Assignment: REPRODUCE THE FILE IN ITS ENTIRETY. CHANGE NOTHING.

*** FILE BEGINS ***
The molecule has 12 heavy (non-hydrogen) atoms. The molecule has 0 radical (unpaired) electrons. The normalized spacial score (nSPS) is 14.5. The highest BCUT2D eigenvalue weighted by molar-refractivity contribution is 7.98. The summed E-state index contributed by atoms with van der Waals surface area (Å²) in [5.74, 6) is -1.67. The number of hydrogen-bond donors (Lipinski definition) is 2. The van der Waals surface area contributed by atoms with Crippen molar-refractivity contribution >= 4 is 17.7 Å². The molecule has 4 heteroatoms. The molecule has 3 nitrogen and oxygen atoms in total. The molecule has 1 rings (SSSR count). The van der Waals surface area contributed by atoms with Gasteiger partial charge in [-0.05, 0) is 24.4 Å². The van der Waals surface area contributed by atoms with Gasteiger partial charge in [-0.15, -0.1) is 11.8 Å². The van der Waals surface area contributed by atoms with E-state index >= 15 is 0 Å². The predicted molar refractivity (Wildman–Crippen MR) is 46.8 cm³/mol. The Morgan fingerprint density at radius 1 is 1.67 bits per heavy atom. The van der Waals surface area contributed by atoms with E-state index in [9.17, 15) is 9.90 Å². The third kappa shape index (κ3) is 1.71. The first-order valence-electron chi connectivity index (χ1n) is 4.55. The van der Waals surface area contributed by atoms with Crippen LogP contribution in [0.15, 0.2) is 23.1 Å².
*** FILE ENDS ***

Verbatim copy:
The molecule has 12 heavy (non-hydrogen) atoms. The molecule has 0 radical (unpaired) electrons. The normalized spacial score (nSPS) is 14.5. The highest BCUT2D eigenvalue weighted by molar-refractivity contribution is 7.98. The summed E-state index contributed by atoms with van der Waals surface area (Å²) in [5.74, 6) is -1.67. The number of hydrogen-bond donors (Lipinski definition) is 2. The van der Waals surface area contributed by atoms with Crippen molar-refractivity contribution >= 4 is 17.7 Å². The molecule has 4 heteroatoms. The molecule has 3 nitrogen and oxygen atoms in total. The molecule has 1 rings (SSSR count). The van der Waals surface area contributed by atoms with Gasteiger partial charge in [-0.05, 0) is 24.4 Å². The van der Waals surface area contributed by atoms with Gasteiger partial charge in [-0.15, -0.1) is 11.8 Å². The van der Waals surface area contributed by atoms with E-state index >= 15 is 0 Å². The predicted molar refractivity (Wildman–Crippen MR) is 46.8 cm³/mol. The Morgan fingerprint density at radius 1 is 1.67 bits per heavy atom. The van der Waals surface area contributed by atoms with E-state index in [9.17, 15) is 9.90 Å². The third kappa shape index (κ3) is 1.71. The first-order valence-electron chi connectivity index (χ1n) is 4.55. The van der Waals surface area contributed by atoms with Crippen LogP contribution in [0.15, 0.2) is 23.1 Å².